V | Two New Reviews

Oh, and the other best part was seeing Elizabeth Mitchell get to kick more ass and be extra-competent, taking down the shooter (fake though he was) with awesome professionalism, and then sneaking into the Visitors’ Big Brother room. If this show proves, once and for all, that Elizabeth Mitchell deserves more roles as a butt-kicking action hero, that will be a great accomplishment by itself.

And it’s hard to argue with the fine cast (Elizabeth Mitchell as a tough FBI agent

On last night’s V, we found out how Anna (Morena Baccarin) keeps her alien army in line — she gives them “The Bliss.” Which is probably just as dirty as it sounds. All in all, a corking installment. Spoilers below.

You can sort of tell that the first six episodes of V were compressed into four episodes, judging from how fast-moving this one was. In one hour, we got to see Erica and Father Jack track down Georgie’s shambles of a resistance movement, and by the end we saw Georgie, Father Jack, Ryan and Erica all come together to start forming their resistance cell. Meanwhile, the “fake death threat” thing only took up about half the episode, and got nicely wrapped together with Anna’s publicity coup in handling the “CIndy Sheehan wannabe” protestor. (See? Anna’s not Obama. She’s George Bush.)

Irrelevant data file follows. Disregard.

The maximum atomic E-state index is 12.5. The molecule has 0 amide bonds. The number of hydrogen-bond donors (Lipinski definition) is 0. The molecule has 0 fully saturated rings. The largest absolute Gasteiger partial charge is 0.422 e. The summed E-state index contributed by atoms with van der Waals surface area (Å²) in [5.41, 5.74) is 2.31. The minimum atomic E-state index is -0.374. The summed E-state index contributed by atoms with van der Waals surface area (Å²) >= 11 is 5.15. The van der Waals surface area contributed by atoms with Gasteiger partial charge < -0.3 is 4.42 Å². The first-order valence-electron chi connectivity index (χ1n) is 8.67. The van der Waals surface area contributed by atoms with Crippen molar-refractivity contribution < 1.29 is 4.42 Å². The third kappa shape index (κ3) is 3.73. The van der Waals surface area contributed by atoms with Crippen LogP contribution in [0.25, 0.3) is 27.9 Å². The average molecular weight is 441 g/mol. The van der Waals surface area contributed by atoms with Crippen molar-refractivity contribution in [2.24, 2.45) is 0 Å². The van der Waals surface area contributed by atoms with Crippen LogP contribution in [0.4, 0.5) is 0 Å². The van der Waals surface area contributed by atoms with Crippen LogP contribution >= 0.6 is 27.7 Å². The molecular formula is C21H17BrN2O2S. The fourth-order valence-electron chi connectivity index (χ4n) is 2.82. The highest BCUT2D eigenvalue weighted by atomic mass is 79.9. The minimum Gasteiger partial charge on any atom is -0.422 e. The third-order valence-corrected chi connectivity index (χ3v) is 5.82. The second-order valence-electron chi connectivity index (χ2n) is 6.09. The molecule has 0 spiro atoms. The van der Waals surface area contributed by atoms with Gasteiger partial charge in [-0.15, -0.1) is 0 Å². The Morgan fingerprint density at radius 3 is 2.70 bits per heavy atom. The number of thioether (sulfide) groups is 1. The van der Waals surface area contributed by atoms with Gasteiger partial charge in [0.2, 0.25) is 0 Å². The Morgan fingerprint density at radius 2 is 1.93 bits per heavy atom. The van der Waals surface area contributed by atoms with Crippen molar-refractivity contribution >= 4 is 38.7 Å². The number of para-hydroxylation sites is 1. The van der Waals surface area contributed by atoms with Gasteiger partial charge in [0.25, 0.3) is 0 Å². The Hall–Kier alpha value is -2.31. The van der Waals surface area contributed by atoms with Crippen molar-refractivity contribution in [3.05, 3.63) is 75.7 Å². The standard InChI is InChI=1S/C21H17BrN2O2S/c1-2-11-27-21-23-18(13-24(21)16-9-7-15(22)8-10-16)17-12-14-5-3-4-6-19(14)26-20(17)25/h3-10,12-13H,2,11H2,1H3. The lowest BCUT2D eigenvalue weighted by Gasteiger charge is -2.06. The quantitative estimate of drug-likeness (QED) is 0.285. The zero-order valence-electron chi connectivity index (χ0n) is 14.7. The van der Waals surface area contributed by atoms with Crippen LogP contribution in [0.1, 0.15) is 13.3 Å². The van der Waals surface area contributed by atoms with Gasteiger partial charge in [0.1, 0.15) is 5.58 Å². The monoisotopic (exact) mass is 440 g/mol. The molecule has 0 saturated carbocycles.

Possibly the best parts of last night’s episode involved Alan Tudyk waking up and remembering bits about his life as a human — including the horror of living among us and being married to a woman who brushes her hair over the kitchen sink. (Although then the surprise reveal that the VIsitor treating Alan was actually part of the Fifth Column was actually a tad disappointing — especially if that really is the end for Alan this time.)

Oh, and the other best part was seeing Elizabeth Mitchell get to kick more ass and be extra-competent, taking down the shooter (fake though he was) with awesome professionalism, and then sneaking into the Visitors’ Big Brother room. If this show proves, once and for all, that Elizabeth Mitchell deserves more roles as a butt-kicking action hero, that will be a great accomplishment by itself.